What happened to the blushing brides?

Your wedding day. The day that you are full of excitement, bounding with energy, and beaming with confidence!

Hmmm…does this model look like she is ready to party?

Or is she ready to start balling? Or maybe ready to keel over?

The designer of these gowns is Amsale, brought to us straight from Ethiopia. Yes, Ethiopia, the country that suffered the 1985 famine that wiped out over 1 million people due to starvation. Wouldn't you think this woman would know better?

Here's her mission statement from her site;

Are you blind? This is not confidence in the eyes of your models. It's death warmed over. It's the quite obvious look of suffering and forced starvation. I would think this misery should be quite familiar to you if you bothered to care.
       
Are these bridesmaids or zombies? Both appear gaunt and tired, and the waif on the right is leaning to the side like she could drop any minute.

"In Ethiopia there were no fashion designers. I never knew that
designing beautiful clothes was a profession to which one could aspire," says Amsale.

Could it be that the people of Ethiopia have more important things to worry about than materialism? Perhaps they are most concerned with feeding their children than wrapping themselves in some overpriced garb created by a pompous designer who has forgotten her roots.

Amsale, you should be ashamed of yourself for parading these sickly girls out on stage to satisfy your ego trip.

Wake up and get real,
mV

 

 

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10 Responses to What happened to the blushing brides?

  1. mamaV says:

    Here’s the email I just sent to Ms. Asmale’s Press Department.
    Please send her your own personal feedback here: http://amsalewoman.net/contact/action.lasso
    ———–
    Ms. Amsale: I thought you may be interested in this post: http://www.mamavision.com/mamavision/2009/04/what-happened-to-the-blushing-brides.html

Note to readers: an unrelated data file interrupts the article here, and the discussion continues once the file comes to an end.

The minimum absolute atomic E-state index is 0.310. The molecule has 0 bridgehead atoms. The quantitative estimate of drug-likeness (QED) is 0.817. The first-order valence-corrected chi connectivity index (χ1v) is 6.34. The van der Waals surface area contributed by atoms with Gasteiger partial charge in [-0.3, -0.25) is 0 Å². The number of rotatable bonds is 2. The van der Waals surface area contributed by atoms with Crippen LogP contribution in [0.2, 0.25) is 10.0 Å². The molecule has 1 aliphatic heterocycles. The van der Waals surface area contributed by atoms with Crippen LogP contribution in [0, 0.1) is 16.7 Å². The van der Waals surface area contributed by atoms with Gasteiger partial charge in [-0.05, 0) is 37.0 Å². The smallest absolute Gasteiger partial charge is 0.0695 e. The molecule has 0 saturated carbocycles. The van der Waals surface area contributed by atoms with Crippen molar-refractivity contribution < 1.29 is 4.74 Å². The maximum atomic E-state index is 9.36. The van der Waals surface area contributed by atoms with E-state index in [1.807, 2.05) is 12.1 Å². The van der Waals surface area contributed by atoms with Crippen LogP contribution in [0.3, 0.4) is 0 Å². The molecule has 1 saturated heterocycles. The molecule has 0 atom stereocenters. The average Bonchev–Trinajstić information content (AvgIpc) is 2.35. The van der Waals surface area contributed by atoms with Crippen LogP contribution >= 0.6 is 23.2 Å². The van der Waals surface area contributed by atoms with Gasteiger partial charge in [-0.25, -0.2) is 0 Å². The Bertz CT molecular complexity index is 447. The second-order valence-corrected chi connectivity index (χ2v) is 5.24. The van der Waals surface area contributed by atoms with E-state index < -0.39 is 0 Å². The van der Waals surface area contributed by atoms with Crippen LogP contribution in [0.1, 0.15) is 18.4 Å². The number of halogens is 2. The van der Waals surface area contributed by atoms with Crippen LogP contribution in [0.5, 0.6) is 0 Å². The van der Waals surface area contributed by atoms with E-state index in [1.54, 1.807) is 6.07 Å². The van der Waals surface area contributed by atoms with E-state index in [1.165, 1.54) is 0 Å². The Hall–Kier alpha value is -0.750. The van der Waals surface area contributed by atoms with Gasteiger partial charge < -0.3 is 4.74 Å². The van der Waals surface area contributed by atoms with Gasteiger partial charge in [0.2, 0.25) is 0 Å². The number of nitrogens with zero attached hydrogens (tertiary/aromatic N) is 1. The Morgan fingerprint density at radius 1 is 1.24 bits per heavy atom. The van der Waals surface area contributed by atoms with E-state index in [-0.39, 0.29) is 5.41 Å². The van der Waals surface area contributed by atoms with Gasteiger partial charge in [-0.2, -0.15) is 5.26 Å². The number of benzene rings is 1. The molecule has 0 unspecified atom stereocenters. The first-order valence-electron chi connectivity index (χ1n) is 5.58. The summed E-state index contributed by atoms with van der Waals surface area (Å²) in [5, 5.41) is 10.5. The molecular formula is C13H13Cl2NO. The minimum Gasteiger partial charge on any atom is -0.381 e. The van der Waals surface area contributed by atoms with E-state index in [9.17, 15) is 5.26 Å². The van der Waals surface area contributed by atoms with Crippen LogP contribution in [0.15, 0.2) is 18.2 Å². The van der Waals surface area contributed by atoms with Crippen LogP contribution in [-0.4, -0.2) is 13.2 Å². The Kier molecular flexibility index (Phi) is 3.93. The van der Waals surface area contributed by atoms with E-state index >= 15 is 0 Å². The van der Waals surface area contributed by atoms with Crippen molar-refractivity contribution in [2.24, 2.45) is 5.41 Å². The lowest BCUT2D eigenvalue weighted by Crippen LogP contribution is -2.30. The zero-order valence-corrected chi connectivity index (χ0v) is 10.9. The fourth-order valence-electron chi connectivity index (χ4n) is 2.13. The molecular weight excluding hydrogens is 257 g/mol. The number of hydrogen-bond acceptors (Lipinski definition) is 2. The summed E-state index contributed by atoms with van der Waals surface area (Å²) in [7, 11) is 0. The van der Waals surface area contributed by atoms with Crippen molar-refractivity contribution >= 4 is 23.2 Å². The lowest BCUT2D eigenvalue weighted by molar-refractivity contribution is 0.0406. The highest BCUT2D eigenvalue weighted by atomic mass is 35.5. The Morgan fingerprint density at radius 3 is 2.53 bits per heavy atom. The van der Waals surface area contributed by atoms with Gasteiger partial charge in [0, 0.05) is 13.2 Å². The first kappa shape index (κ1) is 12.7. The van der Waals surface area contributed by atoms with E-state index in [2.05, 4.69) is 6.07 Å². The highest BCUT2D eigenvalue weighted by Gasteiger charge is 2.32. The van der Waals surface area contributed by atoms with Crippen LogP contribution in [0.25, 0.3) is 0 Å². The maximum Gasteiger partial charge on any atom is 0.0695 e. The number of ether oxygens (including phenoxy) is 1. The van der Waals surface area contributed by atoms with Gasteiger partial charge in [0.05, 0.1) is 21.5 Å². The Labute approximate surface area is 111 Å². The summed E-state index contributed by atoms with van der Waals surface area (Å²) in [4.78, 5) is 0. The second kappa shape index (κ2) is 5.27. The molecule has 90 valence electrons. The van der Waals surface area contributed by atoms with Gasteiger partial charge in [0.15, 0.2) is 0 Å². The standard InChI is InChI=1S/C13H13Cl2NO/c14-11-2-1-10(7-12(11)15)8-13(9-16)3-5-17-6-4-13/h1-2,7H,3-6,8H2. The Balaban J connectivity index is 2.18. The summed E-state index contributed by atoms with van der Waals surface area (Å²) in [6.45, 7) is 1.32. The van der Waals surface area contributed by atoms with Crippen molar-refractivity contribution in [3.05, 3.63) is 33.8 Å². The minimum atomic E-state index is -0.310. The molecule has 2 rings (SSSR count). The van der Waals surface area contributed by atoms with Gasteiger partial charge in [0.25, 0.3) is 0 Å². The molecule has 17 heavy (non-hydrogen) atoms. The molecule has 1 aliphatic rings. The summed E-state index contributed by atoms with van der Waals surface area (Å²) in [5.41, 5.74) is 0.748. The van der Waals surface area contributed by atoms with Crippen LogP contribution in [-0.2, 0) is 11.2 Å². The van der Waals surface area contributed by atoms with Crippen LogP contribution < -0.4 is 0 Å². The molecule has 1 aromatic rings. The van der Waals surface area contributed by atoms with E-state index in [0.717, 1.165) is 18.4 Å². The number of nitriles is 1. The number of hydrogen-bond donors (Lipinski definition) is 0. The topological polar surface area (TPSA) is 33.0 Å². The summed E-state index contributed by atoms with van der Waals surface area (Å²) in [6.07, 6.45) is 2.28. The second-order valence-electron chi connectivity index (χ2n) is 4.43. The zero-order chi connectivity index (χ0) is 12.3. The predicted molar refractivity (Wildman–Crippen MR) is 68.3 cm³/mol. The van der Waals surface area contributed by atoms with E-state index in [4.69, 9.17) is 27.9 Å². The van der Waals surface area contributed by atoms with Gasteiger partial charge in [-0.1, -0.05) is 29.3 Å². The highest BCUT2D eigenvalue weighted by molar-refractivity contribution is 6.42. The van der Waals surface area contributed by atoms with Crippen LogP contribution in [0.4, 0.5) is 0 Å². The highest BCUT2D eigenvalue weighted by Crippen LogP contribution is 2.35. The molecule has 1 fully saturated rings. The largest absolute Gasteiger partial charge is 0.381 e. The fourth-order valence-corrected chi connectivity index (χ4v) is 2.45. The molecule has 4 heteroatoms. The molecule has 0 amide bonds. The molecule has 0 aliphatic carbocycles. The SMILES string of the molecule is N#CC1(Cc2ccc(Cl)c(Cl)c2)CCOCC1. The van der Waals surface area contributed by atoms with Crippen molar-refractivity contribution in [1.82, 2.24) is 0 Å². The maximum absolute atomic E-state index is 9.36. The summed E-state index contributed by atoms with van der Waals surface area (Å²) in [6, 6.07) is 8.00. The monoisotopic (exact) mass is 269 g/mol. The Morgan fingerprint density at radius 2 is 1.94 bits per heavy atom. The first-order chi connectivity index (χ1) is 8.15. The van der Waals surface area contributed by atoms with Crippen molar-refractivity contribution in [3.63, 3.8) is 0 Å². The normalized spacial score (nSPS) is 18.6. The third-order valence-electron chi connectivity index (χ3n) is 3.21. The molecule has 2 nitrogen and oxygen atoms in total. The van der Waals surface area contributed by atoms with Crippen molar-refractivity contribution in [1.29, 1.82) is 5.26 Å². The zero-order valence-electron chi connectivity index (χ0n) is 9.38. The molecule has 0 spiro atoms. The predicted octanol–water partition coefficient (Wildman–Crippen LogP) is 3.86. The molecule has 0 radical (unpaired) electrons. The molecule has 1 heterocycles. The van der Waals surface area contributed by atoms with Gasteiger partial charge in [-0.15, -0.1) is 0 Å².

In the States, our girls starve to death because of mental illness and media/fashion influence, not due to social problems and third world issues as in Ethiopia.
    Please think about this next time you dress a model. They may seem happy on the outside, but they are just a part of a sick industry that forces them to live at unhealthy weights to be considered worthy.
    Can you instead help us send the right message to young women in this country by showcasing your designs on vibrant, young women?
    Thank you,
    mamaVISION.com

  2. Lily says:

    YAY! I’m so glad I sent you the link, because you are such powerful platform for these issues! THANKS!

  3. R.I. says:

    I’m not trying to nitpick, but the typo is too hilarious…
    “ready to start balling”–
    “balling” is a euphemism for, well, depends on your age range. Us thirtysomethings would say having sex, but these days it apparently means stuffing cocaine in your vagina. You probably meant bawling. :)

  4. Michelle says:

    This saddens me..
    I know that on my wedding day, I’ll be so excited/anxious/nervous that I’ll probably eat MORE than normal. There is NO way you’ll see my ribs/shoulder blades/collar bones on my wedding day! In fact, I’m going to buy my dress a little too BIG so I don’t even have to worry about it!